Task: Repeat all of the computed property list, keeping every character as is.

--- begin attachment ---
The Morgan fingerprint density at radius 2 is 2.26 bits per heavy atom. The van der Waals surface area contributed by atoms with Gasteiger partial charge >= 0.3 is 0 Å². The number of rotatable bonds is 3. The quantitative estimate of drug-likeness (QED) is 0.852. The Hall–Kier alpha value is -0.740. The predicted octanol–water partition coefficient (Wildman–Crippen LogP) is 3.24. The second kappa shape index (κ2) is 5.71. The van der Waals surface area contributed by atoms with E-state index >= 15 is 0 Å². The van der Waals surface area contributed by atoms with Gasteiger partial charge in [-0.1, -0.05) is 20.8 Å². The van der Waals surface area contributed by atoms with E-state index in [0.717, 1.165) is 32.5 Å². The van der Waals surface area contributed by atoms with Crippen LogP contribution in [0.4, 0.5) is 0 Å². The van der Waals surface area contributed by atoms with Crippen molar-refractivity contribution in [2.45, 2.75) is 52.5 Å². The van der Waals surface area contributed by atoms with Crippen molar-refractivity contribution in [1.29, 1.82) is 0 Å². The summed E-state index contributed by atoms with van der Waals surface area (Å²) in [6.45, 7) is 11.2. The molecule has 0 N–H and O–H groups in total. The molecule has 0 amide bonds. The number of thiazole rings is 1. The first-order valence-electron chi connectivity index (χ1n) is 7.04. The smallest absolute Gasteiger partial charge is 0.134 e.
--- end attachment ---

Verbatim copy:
The Morgan fingerprint density at radius 2 is 2.26 bits per heavy atom. The van der Waals surface area contributed by atoms with Gasteiger partial charge >= 0.3 is 0 Å². The number of rotatable bonds is 3. The quantitative estimate of drug-likeness (QED) is 0.852. The Hall–Kier alpha value is -0.740. The predicted octanol–water partition coefficient (Wildman–Crippen LogP) is 3.24. The second kappa shape index (κ2) is 5.71. The van der Waals surface area contributed by atoms with E-state index >= 15 is 0 Å². The van der Waals surface area contributed by atoms with Gasteiger partial charge in [-0.1, -0.05) is 20.8 Å². The van der Waals surface area contributed by atoms with E-state index in [0.717, 1.165) is 32.5 Å². The van der Waals surface area contributed by atoms with Crippen LogP contribution in [0.4, 0.5) is 0 Å². The van der Waals surface area contributed by atoms with Crippen molar-refractivity contribution in [2.45, 2.75) is 52.5 Å². The van der Waals surface area contributed by atoms with Crippen molar-refractivity contribution in [1.29, 1.82) is 0 Å². The summed E-state index contributed by atoms with van der Waals surface area (Å²) in [6.45, 7) is 11.2. The molecule has 0 N–H and O–H groups in total. The molecule has 0 amide bonds. The number of thiazole rings is 1. The first-order valence-electron chi connectivity index (χ1n) is 7.04. The smallest absolute Gasteiger partial charge is 0.134 e.